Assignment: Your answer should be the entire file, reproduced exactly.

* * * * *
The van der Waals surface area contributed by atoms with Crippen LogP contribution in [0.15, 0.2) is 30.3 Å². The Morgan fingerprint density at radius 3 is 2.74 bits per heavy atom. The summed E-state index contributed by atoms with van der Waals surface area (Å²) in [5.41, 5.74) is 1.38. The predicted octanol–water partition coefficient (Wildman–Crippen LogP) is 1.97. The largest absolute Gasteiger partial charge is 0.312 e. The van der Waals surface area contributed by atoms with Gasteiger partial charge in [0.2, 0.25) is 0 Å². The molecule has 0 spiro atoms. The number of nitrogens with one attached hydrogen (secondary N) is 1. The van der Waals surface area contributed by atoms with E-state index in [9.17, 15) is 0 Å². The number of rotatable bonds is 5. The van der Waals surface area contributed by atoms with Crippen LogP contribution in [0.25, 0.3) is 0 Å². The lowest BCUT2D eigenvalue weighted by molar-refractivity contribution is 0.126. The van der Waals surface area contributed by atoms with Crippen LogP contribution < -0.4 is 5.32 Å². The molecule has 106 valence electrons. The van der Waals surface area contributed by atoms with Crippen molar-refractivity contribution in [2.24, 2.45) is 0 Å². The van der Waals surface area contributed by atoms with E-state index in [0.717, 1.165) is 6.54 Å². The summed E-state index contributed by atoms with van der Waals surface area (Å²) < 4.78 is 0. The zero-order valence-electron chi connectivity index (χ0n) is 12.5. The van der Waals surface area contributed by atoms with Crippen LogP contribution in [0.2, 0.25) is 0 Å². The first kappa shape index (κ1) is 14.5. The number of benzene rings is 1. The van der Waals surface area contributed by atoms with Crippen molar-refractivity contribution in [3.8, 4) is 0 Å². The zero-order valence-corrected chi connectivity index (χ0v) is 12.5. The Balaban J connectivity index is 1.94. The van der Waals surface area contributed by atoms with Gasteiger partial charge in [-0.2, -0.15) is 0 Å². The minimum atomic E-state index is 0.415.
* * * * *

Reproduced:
The van der Waals surface area contributed by atoms with Crippen LogP contribution in [0.15, 0.2) is 30.3 Å². The Morgan fingerprint density at radius 3 is 2.74 bits per heavy atom. The summed E-state index contributed by atoms with van der Waals surface area (Å²) in [5.41, 5.74) is 1.38. The predicted octanol–water partition coefficient (Wildman–Crippen LogP) is 1.97. The largest absolute Gasteiger partial charge is 0.312 e. The van der Waals surface area contributed by atoms with Gasteiger partial charge in [0.2, 0.25) is 0 Å². The molecule has 0 spiro atoms. The number of nitrogens with one attached hydrogen (secondary N) is 1. The van der Waals surface area contributed by atoms with E-state index in [9.17, 15) is 0 Å². The number of rotatable bonds is 5. The van der Waals surface area contributed by atoms with Crippen LogP contribution in [0.25, 0.3) is 0 Å². The lowest BCUT2D eigenvalue weighted by molar-refractivity contribution is 0.126. The van der Waals surface area contributed by atoms with Crippen LogP contribution < -0.4 is 5.32 Å². The molecule has 106 valence electrons. The van der Waals surface area contributed by atoms with Crippen molar-refractivity contribution in [2.24, 2.45) is 0 Å². The van der Waals surface area contributed by atoms with E-state index in [0.717, 1.165) is 6.54 Å². The summed E-state index contributed by atoms with van der Waals surface area (Å²) < 4.78 is 0. The zero-order valence-electron chi connectivity index (χ0n) is 12.5. The van der Waals surface area contributed by atoms with Crippen LogP contribution in [0.2, 0.25) is 0 Å². The first kappa shape index (κ1) is 14.5. The number of benzene rings is 1. The van der Waals surface area contributed by atoms with Crippen molar-refractivity contribution in [3.8, 4) is 0 Å². The zero-order valence-corrected chi connectivity index (χ0v) is 12.5. The Balaban J connectivity index is 1.94. The van der Waals surface area contributed by atoms with Gasteiger partial charge in [-0.2, -0.15) is 0 Å². The minimum atomic E-state index is 0.415.